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Mollitor v Associated Truck Lines, et al; (COA-PUB, 2/4/1985; RB #811)


Michigan Court of Appeals; Docket No. 72958; Published    
Judges Maher, Allen, and Robinson; Unanimous    
Official Michigan Reporter Citation: 140 Mich App 431; Link to Opinion alt    

Entitlement to No-Fault PIP Benefits: Bodily Injury Requirement [§3105(1)]  
Entitlement to PIP Benefits: Arising Out of / Causation Requirement [§3105(1)]  
Aggravation of Preexisting Conditions [§3105(1)]

Not Applicable    

In this unanimous Opinion by Judge Allen, the Court of Appeals, relying upon the previous decision in Wheeler v Tucker Freight Lines (Item No. 643), held that in order to recover no-fault work loss benefits, plaintiff truck driver was required to show that his bilateral carpal tunnel syndrome was the result of an "accidental bodily injury" which was attributable to a "single, specific accident" No-fault benefits would not be recoverable where the plaintiff’s condition resulted from a series of events, such as a gradually deteriorating physical condition attributable to many years of employment as a truck driver. The trial court submitted the question to the jury pursuant to an instruction which required a finding that the injury was attributable to a single, specific accident. The jury found against the plaintiff.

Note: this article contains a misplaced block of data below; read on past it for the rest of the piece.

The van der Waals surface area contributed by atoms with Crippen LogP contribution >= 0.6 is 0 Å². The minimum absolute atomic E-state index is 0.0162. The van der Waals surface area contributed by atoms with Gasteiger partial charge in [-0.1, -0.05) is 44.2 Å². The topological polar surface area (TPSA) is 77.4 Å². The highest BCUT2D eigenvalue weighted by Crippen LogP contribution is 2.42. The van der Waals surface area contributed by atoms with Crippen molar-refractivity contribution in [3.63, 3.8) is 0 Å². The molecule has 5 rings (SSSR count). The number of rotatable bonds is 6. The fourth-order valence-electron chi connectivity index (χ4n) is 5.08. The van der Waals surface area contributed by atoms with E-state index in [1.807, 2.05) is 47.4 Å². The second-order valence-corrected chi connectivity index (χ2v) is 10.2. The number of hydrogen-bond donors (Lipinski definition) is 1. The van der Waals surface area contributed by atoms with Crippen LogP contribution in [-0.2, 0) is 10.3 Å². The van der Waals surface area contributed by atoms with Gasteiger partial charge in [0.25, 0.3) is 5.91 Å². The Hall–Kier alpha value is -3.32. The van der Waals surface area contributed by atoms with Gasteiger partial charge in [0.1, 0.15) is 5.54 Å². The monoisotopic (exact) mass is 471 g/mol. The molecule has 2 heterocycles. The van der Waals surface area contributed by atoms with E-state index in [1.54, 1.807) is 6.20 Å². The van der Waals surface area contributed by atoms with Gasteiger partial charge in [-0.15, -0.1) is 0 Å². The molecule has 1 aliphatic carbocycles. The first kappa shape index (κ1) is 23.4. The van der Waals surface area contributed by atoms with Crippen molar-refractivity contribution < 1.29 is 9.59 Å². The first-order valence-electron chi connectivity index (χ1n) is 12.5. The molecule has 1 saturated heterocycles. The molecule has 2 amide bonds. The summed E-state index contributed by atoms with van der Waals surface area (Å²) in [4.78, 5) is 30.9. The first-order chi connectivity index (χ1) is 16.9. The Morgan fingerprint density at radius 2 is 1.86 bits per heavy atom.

In affirming the trial court's decision to submit the question to the jury along with the instruction regarding the issue, the court stated, "In short, summary judgment for either defendant or plaintiff would have been improper in the instant case since a question of fact was presented as to whether plaintiff’s disability was the result of what occurred on October 17,1980 when plaintiff attempted to open the door of his semi-trailer or it was due to years of repetitive use of plaintiff s hands and wrists while loading, unloading and driving his truck. That question was properly presented to the jury which, based on the testimony presented, decided in favor of defendant"

The court also pointed out that the Wheeler decision does not hold that a condition precipitated by an accidental injury is automatically outside the scope of the no-fault statute because it results in part from a preexisting condition. The court stated, "even under Wheeler, an injured party may recover if he can demonstrate that the accident aggravated a preexisting condition. This court so held in McKim v Home Ins Co(ItemNo.734)."

Finally, the court noted that the Supreme Court denied application for leave to appeal in Wheeler, and thus the court hesitated "to take a contrary position in the absence of some indication of disapproval by the Supreme Court."


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